As pointed out in this space before, this is unprecedented — a president injecting himself into a Christian community’s debate over its boundaries. One very much doubts that a burning presidential interest in theology is at work here, but a White House determination to play wedge politics with the U.S. bishops and the Catholic population of the U.S. seems not unlikely.
So the bishops should take little solace from the assurances of L’Osservatore Romano that the Benedict-Obama summit was a cordial one. The bishops have to regain control of the Catholic “brand.” And that will require a concerted effort to teach U.S. Catholics that what was at stake at Notre Dame was not politics, but ecclesiology — the definition of who and what is “Catholic” in America. If, as his entire public record suggests, President Obama is committed to enshrining in law the revolution of lifestyle libertinism embodied in Roe v. Wade and in the gay insurgency (which Obama fulsomely endorsed in the White House days before meeting the pope), and if he and his political people recognize that the last major institutional opposition to securing that revolution in America is the Catholic Church, then an administration winning the battle over the Catholic “brand” is an administration making a very, very clever move — and, from the point of view of anyone who cares about religious freedom in America, a very dangerous one. In the face of that danger, fears of being labeled “partisan” by people who are themselves hyper-partisans may just have to be borne.
On a second, third, and even fourth reading, Caritas in Veritate remains a complex and sometimes obscure document, in which many intellectual influences are clearly at work. As such, it seems likely to generate continued debate, which will have to address at least these questions:
1. Throughout his pontificate, and in Caritas in Veritate, Pope Benedict XVI has been at pains to stress the continuity of Catholic life and thought before and after the Second Vatican Council: what he terms a “hermeneutics of continuity,” as distinguished from a “hermeneutics of rupture.” Or, in lay language, the claim that the Catholic Church reinvented itself at Vatican II is simply wrong. Yet the proponents of Populorum Progressio (the 1967 social encyclical of Paul VI that Caritas in Veritate commemorates) would seem to be promoting a “hermeneutics of rupture” when they claim that the tradition of Catholic social doctrine began anew with Populorum Progressio — a claim that at least some passages in Caritras in Veritate can be interpreted to support. This raises a very important question: Are there two Catholic social-doctrine traditions (one stemming from Leo XIII’s 1891 masterwork, Rerum No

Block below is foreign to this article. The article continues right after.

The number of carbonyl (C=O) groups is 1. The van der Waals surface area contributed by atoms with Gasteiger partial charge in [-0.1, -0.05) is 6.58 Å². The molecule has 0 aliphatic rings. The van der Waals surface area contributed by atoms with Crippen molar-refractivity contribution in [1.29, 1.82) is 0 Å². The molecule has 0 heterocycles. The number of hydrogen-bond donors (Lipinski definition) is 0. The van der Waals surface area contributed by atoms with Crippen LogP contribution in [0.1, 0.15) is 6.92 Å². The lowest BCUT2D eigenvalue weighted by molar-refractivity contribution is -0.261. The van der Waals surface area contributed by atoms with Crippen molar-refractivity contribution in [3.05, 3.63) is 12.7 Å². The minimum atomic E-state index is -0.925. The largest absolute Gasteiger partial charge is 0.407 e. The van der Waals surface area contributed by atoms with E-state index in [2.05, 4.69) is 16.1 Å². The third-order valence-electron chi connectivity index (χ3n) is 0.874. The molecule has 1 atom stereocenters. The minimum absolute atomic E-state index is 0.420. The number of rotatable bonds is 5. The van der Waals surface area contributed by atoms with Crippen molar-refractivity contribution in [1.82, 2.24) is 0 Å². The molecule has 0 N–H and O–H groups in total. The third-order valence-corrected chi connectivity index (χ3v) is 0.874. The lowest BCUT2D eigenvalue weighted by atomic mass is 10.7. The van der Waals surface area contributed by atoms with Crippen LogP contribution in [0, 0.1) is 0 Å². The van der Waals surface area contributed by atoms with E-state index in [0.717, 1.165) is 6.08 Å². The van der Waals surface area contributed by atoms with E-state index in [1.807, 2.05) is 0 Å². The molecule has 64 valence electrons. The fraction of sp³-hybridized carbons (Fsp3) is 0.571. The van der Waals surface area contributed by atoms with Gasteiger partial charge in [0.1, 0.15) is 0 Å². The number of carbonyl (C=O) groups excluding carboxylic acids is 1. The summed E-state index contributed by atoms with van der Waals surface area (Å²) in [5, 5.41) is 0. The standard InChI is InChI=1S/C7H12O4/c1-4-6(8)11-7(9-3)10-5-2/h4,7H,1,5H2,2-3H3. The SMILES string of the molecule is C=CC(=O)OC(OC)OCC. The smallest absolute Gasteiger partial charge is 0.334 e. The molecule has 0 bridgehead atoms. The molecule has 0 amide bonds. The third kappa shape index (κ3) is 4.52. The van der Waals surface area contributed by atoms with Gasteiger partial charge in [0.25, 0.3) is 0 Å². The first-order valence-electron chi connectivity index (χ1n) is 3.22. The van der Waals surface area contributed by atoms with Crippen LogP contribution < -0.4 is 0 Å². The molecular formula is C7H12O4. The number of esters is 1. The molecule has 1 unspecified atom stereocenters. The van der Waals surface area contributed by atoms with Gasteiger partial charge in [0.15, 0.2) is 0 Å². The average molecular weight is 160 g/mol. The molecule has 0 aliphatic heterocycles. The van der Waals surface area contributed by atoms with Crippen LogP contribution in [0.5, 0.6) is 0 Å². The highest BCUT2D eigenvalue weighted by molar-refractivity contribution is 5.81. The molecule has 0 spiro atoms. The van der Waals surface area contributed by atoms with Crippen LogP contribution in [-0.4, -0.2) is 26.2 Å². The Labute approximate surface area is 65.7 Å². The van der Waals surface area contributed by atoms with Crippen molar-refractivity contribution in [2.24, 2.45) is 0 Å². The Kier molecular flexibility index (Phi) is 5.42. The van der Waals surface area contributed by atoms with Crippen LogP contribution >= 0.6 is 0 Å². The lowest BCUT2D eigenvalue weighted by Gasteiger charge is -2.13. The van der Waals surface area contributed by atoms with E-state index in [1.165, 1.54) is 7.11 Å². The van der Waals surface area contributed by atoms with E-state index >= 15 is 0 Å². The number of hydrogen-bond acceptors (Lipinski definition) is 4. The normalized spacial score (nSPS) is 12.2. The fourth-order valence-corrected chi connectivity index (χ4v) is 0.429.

varum, and a post-conciliar one beginning from Populorum Progressio), or is there one? This is not a merely theoretical argument, for the implications of the “two traditions” claim are considerable, especially in light of the fact that the Populorum Progressio “tradition” is the less disciplined of the two in closely identifying specific public policy recommendations with points of theological principle. Thus Benedict XVI’s entire effort to get the Catholic Church thinking of itself as a communion of believers in essential continuity over time is now back on the table of debate, because of the suggestion that something different in kind began, at least in terms of social doctrine, with Populorum Progresio.
2. In the debate over Caritas in Veritate, as in all such debates, it will thus be important to distinguish between principles of Catholic social doctrine and specific prudential judgments about public policy. This is not, pace some partisans on both the Catholic left and the Catholic right, a matter of “picking and choosing” your Magisterium, but of recognizing the difference (which the social doctrine itself has always acknowledged) between those principles of justice that can be known with certainty and the available public-policy options, which involve the questions of prudence — will it work, or will it make matters worse? Caritas in Veritate repeats the teaching of John Paul II in Centesimus Annus, that the Church has no “technical solutions” to offer in public policy: a self-denying ordinance that emerges from the thick philosophical and theological structure of the Rerum Novarum tradition. Whether the Populorum Progressio “tradition” is so self-disciplined is not at all clear.
3. The encyclical’s teaching on the moral ecology necessary to a properly functioning free economy is entirely welcome, as it strongly reinforces points that the advocates of Centesimus Annus have been stressing for 18 years: The market is not a machine that can run by itself; it takes a certain kind of people, living certain virtues, to make free economies work such that the result is genuine human flourishing. And it is precisely in this respect that Caritas in Veritate poses the sharpest challenge for Catholic Obamaphiles.